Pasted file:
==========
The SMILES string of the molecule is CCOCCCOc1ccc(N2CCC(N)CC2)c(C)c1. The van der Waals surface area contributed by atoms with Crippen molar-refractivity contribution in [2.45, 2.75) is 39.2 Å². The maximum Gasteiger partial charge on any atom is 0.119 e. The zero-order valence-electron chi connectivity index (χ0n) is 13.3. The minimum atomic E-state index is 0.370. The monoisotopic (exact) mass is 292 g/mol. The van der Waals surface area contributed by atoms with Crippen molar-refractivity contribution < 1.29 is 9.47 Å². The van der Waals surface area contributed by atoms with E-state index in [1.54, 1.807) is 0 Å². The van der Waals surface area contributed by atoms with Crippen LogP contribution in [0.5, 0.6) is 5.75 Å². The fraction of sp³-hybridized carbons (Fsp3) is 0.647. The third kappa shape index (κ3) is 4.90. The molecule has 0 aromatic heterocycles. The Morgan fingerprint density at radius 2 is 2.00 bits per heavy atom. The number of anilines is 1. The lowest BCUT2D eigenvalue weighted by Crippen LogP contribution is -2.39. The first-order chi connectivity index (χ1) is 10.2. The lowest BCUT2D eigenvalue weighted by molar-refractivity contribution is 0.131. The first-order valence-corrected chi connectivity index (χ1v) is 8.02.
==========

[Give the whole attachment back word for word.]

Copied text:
The SMILES string of the molecule is CCOCCCOc1ccc(N2CCC(N)CC2)c(C)c1. The van der Waals surface area contributed by atoms with Crippen molar-refractivity contribution in [2.45, 2.75) is 39.2 Å². The maximum Gasteiger partial charge on any atom is 0.119 e. The zero-order valence-electron chi connectivity index (χ0n) is 13.3. The minimum atomic E-state index is 0.370. The monoisotopic (exact) mass is 292 g/mol. The van der Waals surface area contributed by atoms with Crippen molar-refractivity contribution < 1.29 is 9.47 Å². The van der Waals surface area contributed by atoms with E-state index in [1.54, 1.807) is 0 Å². The van der Waals surface area contributed by atoms with Crippen LogP contribution in [0.5, 0.6) is 5.75 Å². The fraction of sp³-hybridized carbons (Fsp3) is 0.647. The third kappa shape index (κ3) is 4.90. The molecule has 0 aromatic heterocycles. The Morgan fingerprint density at radius 2 is 2.00 bits per heavy atom. The number of anilines is 1. The lowest BCUT2D eigenvalue weighted by Crippen LogP contribution is -2.39. The first-order chi connectivity index (χ1) is 10.2. The lowest BCUT2D eigenvalue weighted by molar-refractivity contribution is 0.131. The first-order valence-corrected chi connectivity index (χ1v) is 8.02.